In 1849 a twelve page pamphlet was published in Wolverhampton. It's title page reads: Important Case. Report of a Trial, which took place at the Guildhall County Court, London, on Friday, July 13, 1849. The Public & Medical Men. Griffiths v Walford. Wolverhampton: printed at the offices of Joseph Bridgen, Darlington Street. 1849".

The pamphlet consists of a report of this trial. It is clear that this is not a real case - or if it was, this report of it is a highly imaginative re-interpretation of what actually occurred. The star of the case is "The Plaintiff, Mr. Samuel Griffiths, oil and tallow merchant, of Wolverhampton and known as the sole proprietor of the celebrated 'Hot-Neck Grease', principally used in the manufacture of iron". And this pamphlet is in reality an advertising gimmick, certainly written by Samuel Griffiths himself. But it is not an advertisement for Hot-Neck Grease but for Sir James Murray's Fluid Magnesia.

The story in the case - and this is much abbreviated

from Griffiths' prolixity - is that on the lst April 1848 Griffiths was in London on business when "he felt himself taken ill with a violent irritability of the stomach". He therefore went in to "a chemists and druggists shop - that of the defendants, Messrs. Lunn and Walford, 149 Aldersgate-street" in order to get a dose of Murray's fluid magnesia. But Mr. Walford, assuring Griffiths that it would be all right because he, Walford, was a surgeon, gave him something to drink which turned out not to be Murray's fluid magnesia but Epsom Salts. Griffiths was immediately very ill. In this case he is therefore suing Walford for damages - which, if he got them, he would give to the South Staffordshire Hospital at Wolverhampton, because Griffiths was trying to establish the principle that druggists, chemists, surgeons or whoever should not be free to provide a substitute for what the customer has asked for.

The pamphlet gives much detail of the proceedings, cleverly incorporating much information about Murray's fluid magnesia and its benefits; and it reflects the uncertain and confused state of the much divided medical profession at that time. The last three paragraphs provide the outcome of the case and also show what this "report" was really about:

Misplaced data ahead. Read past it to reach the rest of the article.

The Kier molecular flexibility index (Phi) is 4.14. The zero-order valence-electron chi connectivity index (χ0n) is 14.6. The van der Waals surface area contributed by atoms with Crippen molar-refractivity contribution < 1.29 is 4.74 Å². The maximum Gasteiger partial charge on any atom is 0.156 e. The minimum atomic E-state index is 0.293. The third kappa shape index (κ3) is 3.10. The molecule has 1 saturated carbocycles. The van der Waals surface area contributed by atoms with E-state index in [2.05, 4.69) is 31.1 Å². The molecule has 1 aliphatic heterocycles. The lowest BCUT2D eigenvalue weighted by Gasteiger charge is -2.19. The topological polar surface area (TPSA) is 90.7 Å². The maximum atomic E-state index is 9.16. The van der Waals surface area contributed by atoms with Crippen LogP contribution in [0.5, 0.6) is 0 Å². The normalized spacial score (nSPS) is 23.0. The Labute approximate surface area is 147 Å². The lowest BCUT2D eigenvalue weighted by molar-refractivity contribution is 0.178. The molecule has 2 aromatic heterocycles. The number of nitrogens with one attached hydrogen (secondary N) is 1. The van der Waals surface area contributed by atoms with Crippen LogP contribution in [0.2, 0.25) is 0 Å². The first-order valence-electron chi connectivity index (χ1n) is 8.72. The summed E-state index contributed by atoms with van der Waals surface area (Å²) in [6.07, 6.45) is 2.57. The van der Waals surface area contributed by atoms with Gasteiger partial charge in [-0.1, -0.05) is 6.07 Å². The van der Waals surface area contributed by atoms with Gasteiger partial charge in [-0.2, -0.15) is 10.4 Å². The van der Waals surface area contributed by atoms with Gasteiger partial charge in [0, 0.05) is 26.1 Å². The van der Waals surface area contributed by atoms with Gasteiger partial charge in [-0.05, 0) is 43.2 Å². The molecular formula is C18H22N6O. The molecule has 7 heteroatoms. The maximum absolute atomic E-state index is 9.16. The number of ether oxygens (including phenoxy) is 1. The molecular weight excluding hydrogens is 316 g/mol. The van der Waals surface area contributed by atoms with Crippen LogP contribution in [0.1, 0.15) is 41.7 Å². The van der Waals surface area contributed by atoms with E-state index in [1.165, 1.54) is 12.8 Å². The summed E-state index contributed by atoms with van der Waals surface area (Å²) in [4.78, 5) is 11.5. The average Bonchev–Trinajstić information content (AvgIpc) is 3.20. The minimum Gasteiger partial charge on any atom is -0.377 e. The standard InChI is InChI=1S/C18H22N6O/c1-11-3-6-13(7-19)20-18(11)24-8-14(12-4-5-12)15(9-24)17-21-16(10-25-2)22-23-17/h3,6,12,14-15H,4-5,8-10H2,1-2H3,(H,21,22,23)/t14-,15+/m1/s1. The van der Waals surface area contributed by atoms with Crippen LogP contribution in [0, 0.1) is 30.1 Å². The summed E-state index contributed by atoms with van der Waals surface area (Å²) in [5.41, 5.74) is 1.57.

"The jury, after some discussion among themselves, retired to consider their verdict.

"In the meantime the judge intimated his wish to taste some of Sir James Murray's Fluid Magnesia, which, combined with the Acid Syrup, also of Sir James' preparation, appeared to make a cooling and refreshing effervescing beverage. Mr. Griffiths politely supplied his Honour with a glass of the mixture, which he pronounced, ex cathedra, to be "delicious". The opposing counsel and solicitor also requested a "refresher", and the whole court, as far as the bottle would go, proceeded to try Murray's Fluid Magnesia; after which they pronounced a unanimous verdict in its favour. Indeed, Mr. Mellor, the opposing counsel, went so far as to say that it was fortunate for his client that the jury had not accepted Mr. Griffiths's offer of tasting I prior to their retiring, as their verdict would, otherwise, have been most assuredly in his favour. At this moment the jury returned to their box, after an absence of half an hour, and returned a VERDICT FOR THE PLAINTIFF.

"The trail lasted five hours, and excited intense interest. Mr. Griffiths was highly complimented by all parties on the able manner in which he conducted his case, without professional assistance of any kind".

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